Fergang acknowledges that Agile development fits well with his IT philosophy, but he insists it is not merely for the typical reasons. "What really gets me excited about Agile is the way it allows the teams to be self-directed and creative," he confides. "We want risk takers and entrepreneurs, and assuming they're appropriately compensated, these people care more about the autonomy and creativity you afford them than anything else, and that's pretty much the structure by which we manage."
The value of providing that autonomy was demonstrated in an initiative to introduce a new business owners' policy and craftsmen and tradesmen product built on a new rating engine, with 200 new classes, a new rating algorithm and embedded predictive modeling. Fergang describes the project as incompatible with the incremental approach of Agile because of the all-or-nothing nature of the product launch and an urgency on the part of the business. "Management came to me and said, 'OK, Michael, we love what you're doing, but we have no idea when you're going to give us what we need,'" he recalls.
Fergang says he dispatched two teams to estimate how quickly the work could be done, and while both came back with 10-month timelines, in the end, they got it done in seven months. "With their own creativity -- without me or the resource managers' intervention -- they figured out how to reduce the time by 30 percent," he reports. "That's tangible. The business was thrilled."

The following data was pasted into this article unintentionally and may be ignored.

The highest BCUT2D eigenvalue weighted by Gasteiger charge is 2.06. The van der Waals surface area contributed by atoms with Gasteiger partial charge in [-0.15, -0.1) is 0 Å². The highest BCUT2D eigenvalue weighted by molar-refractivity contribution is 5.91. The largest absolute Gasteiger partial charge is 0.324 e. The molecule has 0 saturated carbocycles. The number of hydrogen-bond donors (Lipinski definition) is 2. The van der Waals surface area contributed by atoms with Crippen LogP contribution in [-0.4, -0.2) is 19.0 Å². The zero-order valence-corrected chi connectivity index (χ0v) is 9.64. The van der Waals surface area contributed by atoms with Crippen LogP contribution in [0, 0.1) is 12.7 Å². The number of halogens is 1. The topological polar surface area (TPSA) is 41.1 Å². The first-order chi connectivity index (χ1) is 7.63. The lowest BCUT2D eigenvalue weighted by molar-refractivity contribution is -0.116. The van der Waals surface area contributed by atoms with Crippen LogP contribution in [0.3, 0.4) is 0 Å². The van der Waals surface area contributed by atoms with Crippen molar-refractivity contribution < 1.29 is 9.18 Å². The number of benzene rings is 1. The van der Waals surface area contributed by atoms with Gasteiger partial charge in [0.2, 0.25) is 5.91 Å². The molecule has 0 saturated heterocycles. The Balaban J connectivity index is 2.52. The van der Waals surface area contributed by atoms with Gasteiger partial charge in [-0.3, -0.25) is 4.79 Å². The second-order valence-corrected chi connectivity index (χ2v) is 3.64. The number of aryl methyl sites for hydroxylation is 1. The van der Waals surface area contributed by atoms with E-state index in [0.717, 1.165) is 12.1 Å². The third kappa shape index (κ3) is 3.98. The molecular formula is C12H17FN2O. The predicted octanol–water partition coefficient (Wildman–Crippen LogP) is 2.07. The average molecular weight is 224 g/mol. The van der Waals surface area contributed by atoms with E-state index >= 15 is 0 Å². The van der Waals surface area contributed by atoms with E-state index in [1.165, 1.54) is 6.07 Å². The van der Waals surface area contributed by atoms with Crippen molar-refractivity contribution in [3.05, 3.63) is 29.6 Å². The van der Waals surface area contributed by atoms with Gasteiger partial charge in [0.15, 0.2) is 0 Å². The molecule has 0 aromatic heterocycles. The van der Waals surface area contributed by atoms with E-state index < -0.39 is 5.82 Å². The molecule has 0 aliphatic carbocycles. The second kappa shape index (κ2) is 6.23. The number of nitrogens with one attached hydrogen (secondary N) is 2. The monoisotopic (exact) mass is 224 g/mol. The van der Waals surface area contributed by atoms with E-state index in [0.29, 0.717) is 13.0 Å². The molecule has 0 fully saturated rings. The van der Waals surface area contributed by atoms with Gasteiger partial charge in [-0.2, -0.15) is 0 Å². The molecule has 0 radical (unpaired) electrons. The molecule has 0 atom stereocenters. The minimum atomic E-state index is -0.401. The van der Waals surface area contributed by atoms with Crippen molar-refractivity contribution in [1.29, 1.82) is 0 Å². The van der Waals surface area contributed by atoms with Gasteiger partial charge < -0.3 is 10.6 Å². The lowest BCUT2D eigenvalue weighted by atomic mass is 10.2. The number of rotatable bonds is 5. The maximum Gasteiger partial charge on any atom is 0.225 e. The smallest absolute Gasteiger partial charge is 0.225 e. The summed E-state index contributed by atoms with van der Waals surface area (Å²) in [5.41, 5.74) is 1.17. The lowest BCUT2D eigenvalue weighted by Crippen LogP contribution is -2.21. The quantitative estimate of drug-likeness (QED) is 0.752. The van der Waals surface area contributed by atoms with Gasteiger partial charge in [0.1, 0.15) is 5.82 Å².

Fergang also grants his team the freedom to reward their colleagues' achievements, including those of external consultants working within the team, with peer bonuses. "If any associate thinks that another associate has either gone out of their way or come up with a good idea, they very quickly can go to my admin, they pick up an Amazon card and they give it to them to thank them for their effort," he explains.
In addition to giving ambitious staff freedom, Fergang also oversees so-called "Skunk Works" projects, innovative explorations led by IT rather than the business organization. A team member will proactively take ownership of an opportunity, invite others to participate and see the project through to completion. "One of these efforts resulted in a web application used by the claims department to display a geographic map depicting the path of a wind event interlaced with claims data, which has aided the claims department to assess the impact of a storm," he recounts.
Fergang also instituted training and networking sessions inspired by the innovations spawned in European coffee houses in the 17th and 18th centuries. "Grange's Coffee House" meetings are held on a quarterly basis and allow IT team members -- no management allowed -- to gain exposure to new technology and to meet other IT professionals within the organization.
Grange also runs quarterly "Hands-On Meetings" that provide a forum to share general updates to ensure the entire IT organization is informed, receive feedback from Skunk Works and Coffee House venues, and share updates on innovation-driven activities, according to Fergang. The result, he asserts, is a highly creative organization that generates strategic value. "If you have the right IT people with the right business mind-set, the team will achieve solutions unforeseen by the business," he insists.